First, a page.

Why is this medication prescribed?
Nevirapine is used along with other medications to treat human immunodeficiency virus (HIV) infection. Nevirapine is in a class of medications called non-nucleoside reverse transcriptase inhibitors (NNRTIs). It works by decreasing the amount of HIV in the blood. Although nevirapine does not cure HIV, it may decrease your chance of developing acquired immunodeficiency syndrome (AIDS) and HIV-related illnesses such as serious infections or cancer. Taking these medications along with practicing safer sex and making other life-style changes may decrease the risk of transmitting (spreading) the HIV virus to other people.
How should this medicine be used?
Nevirapine comes as a tablet and a suspension (liquid) to take by mouth. It is usually taken with or without food once a day for 2 weeks and twice a day after the first 2 weeks. Follow the directions on your prescription label carefully, and ask your doctor or pharmacist to explain any part you do not understand. Take nevirapine exactly as directed. Do not take more or less of it or take it more often than prescribed by your doctor.
Swallow nevirapine with liquids such as water, milk, or soda.
Shake the liquid gently before each use to mix the medication evenly. Use an oral dosing cup or dosing syringe to measure your dose. It is best to use a syringe, especially if your dose is less than 5 mL (1 teaspoon). If you use a dosing cup, first drink all of the medication that you measured in the dosing cup. Then fill the dosing cup with water and drink the water to be sure that you get your full dose.
Nevirapine may control HIV but will not cure it. Continue to take nevirapine even if you feel well. Do not stop taking nevirapine or any of the other medications that you are taking to treat HIV or AIDS without talking to your doctor.Your doctor will probably tell you to stop taking your medications in a certain order. If you miss doses or stop taking nevirapine, your condition may become more difficult to treat.
If you do not take nevirapine for 7 days or longer, do not start taking it again without talking to your doctor. Your doctor will start you on a low dose of nevirapine, and increase your dose after 2 weeks.
Other uses for this medicine
Nevirapine is also sometimes used to prevent unborn babies whose mothers have HIV or AIDS from becoming infected with HIV during birth.
This medication may be prescribed for other uses; ask your doctor or pharmacist for more information.
What special precautions should I follow?
Before taking nevirapine,
- tell your doctor and pharmacist if you are allergic to nevirapine or any other medications.
- tell your doctor and pharmacist what prescription and nonprescription medications, vitamins, and nutritional supplements you are taking. Be sure to mention any of the following: anticoagulants (‘blood thinners’) such as warfarin (Coumadin);certain antifungals such as fluconazole (Diflucan), itraconazole (Sporanox), ketoconazole (Nizoral), and voriconazole (Vfend); calcium channel blockers such as diltiazem (Cardizem, Dilacor, Tiazac), nifedipine (Adalat, Procardia), and verapamil (Calan, Covera, Isoptin, Verelan); clarithromycin (Biaxin);certain cancer chemotherapy medications such as cyclophosphamide (Cytoxan); cisapride (Propulsid); cyclosporine (Neoral, Sandimmune); ergot alkaloids such as ergotamine (Cafergot, Ercaf, others); fentanyl (Duragesic, Actiq); medications for irregular heartbeat such as amiodarone (Cordarone) and disopyramide (Norpace); medications for seizures such as carbamazepine (Tegretol), clonazepam (Klonopin), and ethosuximide (Zarontin); methadone (Dolophine), other medications for HIV or AIDS such as amprenavir (Agenerase), atazanavir (Reyataz), efavirenz (Sustiva), indinavir (Crixivan), lopinavir and ritonavir combination (Kaletra), nelfinavir (Viracept), and saquinavir (Fortovase, Invirase); prednisone (Deltasone); rifabutin (Mycobutin); rifampin (Rifadin, Rimactane); sirolimus (Rapamune);and tacrolimus (Prograf). Many other medications may interact with nevirapine, so be sure to tell your doctor about all the medications you are taking, even those that do not appear on this list. Your doctor may need to change the doses of your medications or monitor you more carefully for side effects.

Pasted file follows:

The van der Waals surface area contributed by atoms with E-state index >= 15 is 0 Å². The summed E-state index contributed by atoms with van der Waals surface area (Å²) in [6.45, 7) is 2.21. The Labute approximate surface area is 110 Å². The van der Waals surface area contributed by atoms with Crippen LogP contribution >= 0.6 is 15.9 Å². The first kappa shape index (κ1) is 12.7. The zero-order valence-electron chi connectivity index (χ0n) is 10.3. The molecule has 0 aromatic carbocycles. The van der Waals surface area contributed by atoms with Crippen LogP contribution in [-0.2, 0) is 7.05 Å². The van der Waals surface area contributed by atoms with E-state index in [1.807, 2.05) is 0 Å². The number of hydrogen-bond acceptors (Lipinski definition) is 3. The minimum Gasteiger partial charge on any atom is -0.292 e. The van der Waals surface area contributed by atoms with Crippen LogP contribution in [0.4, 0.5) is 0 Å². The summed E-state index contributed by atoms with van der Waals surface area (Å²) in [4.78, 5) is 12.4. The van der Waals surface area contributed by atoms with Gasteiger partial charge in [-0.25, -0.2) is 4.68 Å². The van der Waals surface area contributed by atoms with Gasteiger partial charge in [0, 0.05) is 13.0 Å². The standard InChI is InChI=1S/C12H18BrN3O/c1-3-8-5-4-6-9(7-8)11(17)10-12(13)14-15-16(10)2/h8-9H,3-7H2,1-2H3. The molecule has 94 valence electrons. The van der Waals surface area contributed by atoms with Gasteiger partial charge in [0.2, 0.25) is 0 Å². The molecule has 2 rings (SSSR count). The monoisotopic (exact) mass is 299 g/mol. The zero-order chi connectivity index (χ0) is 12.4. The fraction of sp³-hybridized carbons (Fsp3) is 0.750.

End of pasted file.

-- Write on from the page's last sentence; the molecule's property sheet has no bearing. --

- tell your doctor and pharmacist what herbal products you are taking, especially St. John’s wort.
- tell your doctor if you have or have ever had kidney disease, especially if you are being treated with dialysis (treatment to clean the blood outside the body when the kidneys are not working well).
- tell your doctor if you are pregnant or plan to become pregnant. If you become pregnant while taking nevirapine, call your doctor. You should not breast-feed if you are infected with HIV or are taking nevirapine.
- tell your doctor if you are taking oral contraceptives (‘birth control pills’) to prevent pregnancy. Nevirapine may interfere with the action of oral contraceptives. Talk to your doctor about other methods of birth control that will work for you.
- you should know that your body fat may increase or move to other areas of your body such as your breasts, waist, or upper back.
What special dietary instructions should I follow?
Unless your doctor tells you otherwise, continue your normal diet.
What should I do if I forget a dose?
Take the missed dose as soon as you remember it. However, if it is almost time for the next dose, skip the missed dose and continue your regular dosing schedule. Do not take a double dose to make up for a missed one.
What side effects can this medication cause?
Nevirapine may cause side effects. Tell your doctor if either of these symptoms is severe or does not go away:
Some side effects can be serious. If you experience any of the symptoms listed in the IMPORTANT WARNING section, call your doctor immediately.